Friday, 4 August 2017

Tech: The 'hero' hacker who stopped WannaCry was accused of creating the 'Kronos' malware — here's what it is

Marcus Hutchins.

Marcus Hutchins, the security researcher who accidentally stopped the devastating "WannaCry" cyberattack, has been arrested.

The security community was shocked on Thursday when the news broke that Marcus Hutchins, a researcher hailed as a hero for halting the spread of the devastating WannaCry cyberattack, has been arrested.

Hutchins — better known as MalwareTech online — has been accused of being behind another piece of nasty malware: Kronos.

In May this year, WannaCry spread around the world, crippling hospitals and seriously disrupting businesses. It infected organisations in 150 countries, encrypting data and demanding a bitcoin bounty to unlock it, and was only stopped when Hutchins inadvertently triggered a "kill switch" while investigating it.

WannaCry had a massive effect on Britain's NHS (National Health Service), and as such the researcher attracted significant media attention and praise for his actions. He was even offered a $10,000 (£7,600) reward, which he pledged to donate to charity.

As such, his indictment in America, after attending the hacker conference Defcon, has been met with shock and confusion. So what is Kronos? The indictment defines it like so:

"Kronos" was the name given to a particular type of malware that recorded and exfiltrated user credentials and personally identifying information from protected computers." Kronos malware was commonly referred to as a "banking Trojan."

In other words: It's malicious software that can steal victims' banking details, which can then be used to break into their accounts and commit fraud.

Wired reports that it could also add extra forms to the banking webpages on infected users' computers — prompting them to enter further personal info like PIN codes.

The indictment alleges that Hutchins created the malware, after which it was advertised for sale online in 2014. There is an unnamed co-defendant in the case, who is accused of advertising Kronos online (including on the now-shuttered dark web marketplace AlphaBay) and selling it.

Kronos was advertised for sale for $3,000 (£2,282), the indictment says, but IBM researchers in 2014 found it for sale for as much $7,000 (£5,324) — far more than most other similar malware. The researchers wrote:

"The business side of this offer is interesting as well. Most malware today is sold in the low hundreds of dollars, sometimes even offered for free due to several malware source code leaks. Comparatively, the Kronos malware carries a hefty cost of $7,000. This price, however, is not the first time a new malware seller has demanded a premium. Approximately four years ago, Carberp was released and priced at $10,000 (and $15,000 for the addition of the VNC module, which is almost a standard capability of today’s financial malware). The Kronos seller also offers a one-week testing server for $1,000, during which time a potential client will have access to the malware’s control panel and all the bot’s capabilities."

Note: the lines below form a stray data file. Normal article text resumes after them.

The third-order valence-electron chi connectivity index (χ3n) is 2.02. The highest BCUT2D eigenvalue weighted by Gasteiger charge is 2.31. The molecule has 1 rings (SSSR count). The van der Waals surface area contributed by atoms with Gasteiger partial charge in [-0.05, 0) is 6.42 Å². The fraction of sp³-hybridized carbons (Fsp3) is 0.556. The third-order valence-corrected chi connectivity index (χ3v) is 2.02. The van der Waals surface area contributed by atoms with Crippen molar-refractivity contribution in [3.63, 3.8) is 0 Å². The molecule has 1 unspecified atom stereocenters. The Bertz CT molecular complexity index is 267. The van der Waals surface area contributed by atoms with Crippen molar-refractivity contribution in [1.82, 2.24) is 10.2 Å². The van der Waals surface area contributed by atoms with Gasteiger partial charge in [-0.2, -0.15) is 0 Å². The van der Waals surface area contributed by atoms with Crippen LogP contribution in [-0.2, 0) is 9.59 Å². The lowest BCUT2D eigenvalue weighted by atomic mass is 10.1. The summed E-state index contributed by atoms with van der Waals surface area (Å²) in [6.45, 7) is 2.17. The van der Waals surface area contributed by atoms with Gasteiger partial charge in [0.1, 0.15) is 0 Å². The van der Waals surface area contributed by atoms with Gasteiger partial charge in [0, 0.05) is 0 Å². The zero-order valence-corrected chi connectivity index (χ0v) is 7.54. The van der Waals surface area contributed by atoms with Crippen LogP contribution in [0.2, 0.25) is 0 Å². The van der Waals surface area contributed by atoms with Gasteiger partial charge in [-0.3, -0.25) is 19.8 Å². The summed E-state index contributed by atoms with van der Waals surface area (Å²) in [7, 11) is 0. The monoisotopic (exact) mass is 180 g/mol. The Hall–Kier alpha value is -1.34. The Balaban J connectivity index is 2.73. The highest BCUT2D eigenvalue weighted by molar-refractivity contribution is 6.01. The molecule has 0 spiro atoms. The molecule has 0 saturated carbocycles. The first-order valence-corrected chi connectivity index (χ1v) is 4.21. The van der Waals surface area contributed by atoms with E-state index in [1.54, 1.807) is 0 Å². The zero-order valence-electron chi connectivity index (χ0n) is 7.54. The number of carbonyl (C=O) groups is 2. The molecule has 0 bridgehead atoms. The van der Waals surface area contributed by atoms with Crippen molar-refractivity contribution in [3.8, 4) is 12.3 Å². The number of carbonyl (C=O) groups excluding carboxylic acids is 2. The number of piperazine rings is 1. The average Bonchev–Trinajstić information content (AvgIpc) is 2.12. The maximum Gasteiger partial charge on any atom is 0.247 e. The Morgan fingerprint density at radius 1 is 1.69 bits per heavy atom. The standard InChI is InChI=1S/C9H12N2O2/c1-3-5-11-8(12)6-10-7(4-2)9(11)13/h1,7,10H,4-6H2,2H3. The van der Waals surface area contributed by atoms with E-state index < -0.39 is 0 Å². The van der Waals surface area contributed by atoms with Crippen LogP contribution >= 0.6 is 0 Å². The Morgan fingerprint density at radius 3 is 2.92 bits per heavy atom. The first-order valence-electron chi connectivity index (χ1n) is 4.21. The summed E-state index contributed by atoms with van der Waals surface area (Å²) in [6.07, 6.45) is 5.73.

Here's a translation of the original advertisement for Kronos, via IBM researchers:

I present you a new banking Trojan

Compatible with 64 and 32bit rootkit Trojan is equipped with the tools to give you successful banking actions.Formgrabber: Works on Chrome, IE, FF in latest versions. Works on the majority of older versions as well. Steals logs from each website Webinjects: Works on latest Chrome, IE, FF, latest and majority of older versions. Injections are in Zeus config format, so it’s easy to transfer the config from one another.32 and 64bit Ring3 rootkit: The Trojan also has a ring 3 rootkit that defends it from other Trojans.

Proactive Bypass: The Trojan uses an undetected injection method to work in a secure process and bypass proactive anti-virus protections. Encrypted Communication: Connection between bot and panel is encrypted to protect against sniffers. Usermode Sandbox and rootkit bypass: The Trojan is able to bypass any hook in usermode functions which bypasses rootkits or sandboxes which use these hooks.

1000$ a week of testing. The server will be hosted only for you. You need just a domain or a payment including the domain fee. You’ll have full access to the C&C, without any limits or restrictions during test mode.7000$ Lifetime product license, free updates and bug removals. New modules will not be free , and you will need to pay additionally. We accept Perfect Money, Bitcoin, WMZ, BTC-E.comCurrently the Trojan is written in its fullest. Next week we will have tests and bug fixing, then release. Pre-ordering the Trojan will give you a discount.

Here's the full indictment:



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